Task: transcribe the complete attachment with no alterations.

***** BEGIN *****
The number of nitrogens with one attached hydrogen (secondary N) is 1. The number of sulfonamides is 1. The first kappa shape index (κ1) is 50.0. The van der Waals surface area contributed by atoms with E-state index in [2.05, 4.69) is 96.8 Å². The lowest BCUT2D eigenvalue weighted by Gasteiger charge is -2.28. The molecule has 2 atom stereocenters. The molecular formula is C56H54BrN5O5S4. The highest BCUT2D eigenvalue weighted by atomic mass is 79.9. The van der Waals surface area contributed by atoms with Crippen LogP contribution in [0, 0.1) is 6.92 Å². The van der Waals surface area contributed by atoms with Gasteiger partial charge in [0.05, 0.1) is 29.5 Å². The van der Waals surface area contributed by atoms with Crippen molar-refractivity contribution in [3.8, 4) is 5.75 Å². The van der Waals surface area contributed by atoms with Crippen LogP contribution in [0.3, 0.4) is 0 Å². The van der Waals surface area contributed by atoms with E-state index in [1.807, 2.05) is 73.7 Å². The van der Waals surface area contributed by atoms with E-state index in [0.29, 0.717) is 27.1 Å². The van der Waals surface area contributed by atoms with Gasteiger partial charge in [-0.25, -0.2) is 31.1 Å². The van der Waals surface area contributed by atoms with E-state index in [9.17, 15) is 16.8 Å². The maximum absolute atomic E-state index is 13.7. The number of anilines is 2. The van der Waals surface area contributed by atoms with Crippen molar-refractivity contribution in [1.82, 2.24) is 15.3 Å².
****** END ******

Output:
The number of nitrogens with one attached hydrogen (secondary N) is 1. The number of sulfonamides is 1. The first kappa shape index (κ1) is 50.0. The van der Waals surface area contributed by atoms with E-state index in [2.05, 4.69) is 96.8 Å². The lowest BCUT2D eigenvalue weighted by Gasteiger charge is -2.28. The molecule has 2 atom stereocenters. The molecular formula is C56H54BrN5O5S4. The highest BCUT2D eigenvalue weighted by atomic mass is 79.9. The van der Waals surface area contributed by atoms with Crippen LogP contribution in [0, 0.1) is 6.92 Å². The van der Waals surface area contributed by atoms with Gasteiger partial charge in [0.05, 0.1) is 29.5 Å². The van der Waals surface area contributed by atoms with Crippen molar-refractivity contribution in [3.8, 4) is 5.75 Å². The van der Waals surface area contributed by atoms with Crippen LogP contribution in [0.3, 0.4) is 0 Å². The van der Waals surface area contributed by atoms with E-state index in [1.807, 2.05) is 73.7 Å². The van der Waals surface area contributed by atoms with E-state index in [0.29, 0.717) is 27.1 Å². The van der Waals surface area contributed by atoms with Gasteiger partial charge in [-0.25, -0.2) is 31.1 Å². The van der Waals surface area contributed by atoms with E-state index in [9.17, 15) is 16.8 Å². The maximum absolute atomic E-state index is 13.7. The number of anilines is 2. The van der Waals surface area contributed by atoms with Crippen molar-refractivity contribution in [1.82, 2.24) is 15.3 Å².